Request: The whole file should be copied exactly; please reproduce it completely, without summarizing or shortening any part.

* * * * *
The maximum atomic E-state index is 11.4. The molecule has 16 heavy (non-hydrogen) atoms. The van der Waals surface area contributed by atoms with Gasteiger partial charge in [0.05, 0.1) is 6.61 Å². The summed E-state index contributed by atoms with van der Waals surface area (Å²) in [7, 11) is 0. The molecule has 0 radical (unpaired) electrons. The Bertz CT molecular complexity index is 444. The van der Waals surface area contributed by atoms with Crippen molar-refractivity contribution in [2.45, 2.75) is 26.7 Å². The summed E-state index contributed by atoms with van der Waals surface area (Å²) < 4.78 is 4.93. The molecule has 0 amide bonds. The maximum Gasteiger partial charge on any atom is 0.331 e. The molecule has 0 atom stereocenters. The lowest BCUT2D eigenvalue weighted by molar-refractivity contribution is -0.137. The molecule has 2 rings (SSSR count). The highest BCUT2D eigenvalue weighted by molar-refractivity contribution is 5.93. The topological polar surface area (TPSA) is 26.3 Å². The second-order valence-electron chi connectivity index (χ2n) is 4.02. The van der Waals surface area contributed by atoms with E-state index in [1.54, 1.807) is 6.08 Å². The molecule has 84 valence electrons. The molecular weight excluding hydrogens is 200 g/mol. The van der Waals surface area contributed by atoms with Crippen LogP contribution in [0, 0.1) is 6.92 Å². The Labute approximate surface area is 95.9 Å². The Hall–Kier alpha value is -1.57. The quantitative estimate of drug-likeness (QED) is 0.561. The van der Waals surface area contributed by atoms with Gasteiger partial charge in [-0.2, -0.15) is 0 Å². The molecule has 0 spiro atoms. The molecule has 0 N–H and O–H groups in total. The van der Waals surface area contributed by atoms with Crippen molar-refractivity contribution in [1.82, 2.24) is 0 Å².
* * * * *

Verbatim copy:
The maximum atomic E-state index is 11.4. The molecule has 16 heavy (non-hydrogen) atoms. The van der Waals surface area contributed by atoms with Gasteiger partial charge in [0.05, 0.1) is 6.61 Å². The summed E-state index contributed by atoms with van der Waals surface area (Å²) in [7, 11) is 0. The molecule has 0 radical (unpaired) electrons. The Bertz CT molecular complexity index is 444. The van der Waals surface area contributed by atoms with Crippen molar-refractivity contribution in [2.45, 2.75) is 26.7 Å². The summed E-state index contributed by atoms with van der Waals surface area (Å²) < 4.78 is 4.93. The molecule has 0 amide bonds. The maximum Gasteiger partial charge on any atom is 0.331 e. The molecule has 0 atom stereocenters. The lowest BCUT2D eigenvalue weighted by molar-refractivity contribution is -0.137. The molecule has 2 rings (SSSR count). The highest BCUT2D eigenvalue weighted by molar-refractivity contribution is 5.93. The topological polar surface area (TPSA) is 26.3 Å². The second-order valence-electron chi connectivity index (χ2n) is 4.02. The van der Waals surface area contributed by atoms with E-state index in [1.54, 1.807) is 6.08 Å². The molecule has 84 valence electrons. The molecular weight excluding hydrogens is 200 g/mol. The van der Waals surface area contributed by atoms with Crippen LogP contribution in [0, 0.1) is 6.92 Å². The Labute approximate surface area is 95.9 Å². The Hall–Kier alpha value is -1.57. The quantitative estimate of drug-likeness (QED) is 0.561. The van der Waals surface area contributed by atoms with Gasteiger partial charge in [-0.2, -0.15) is 0 Å². The molecule has 0 spiro atoms. The molecule has 0 N–H and O–H groups in total. The van der Waals surface area contributed by atoms with Crippen molar-refractivity contribution in [1.82, 2.24) is 0 Å².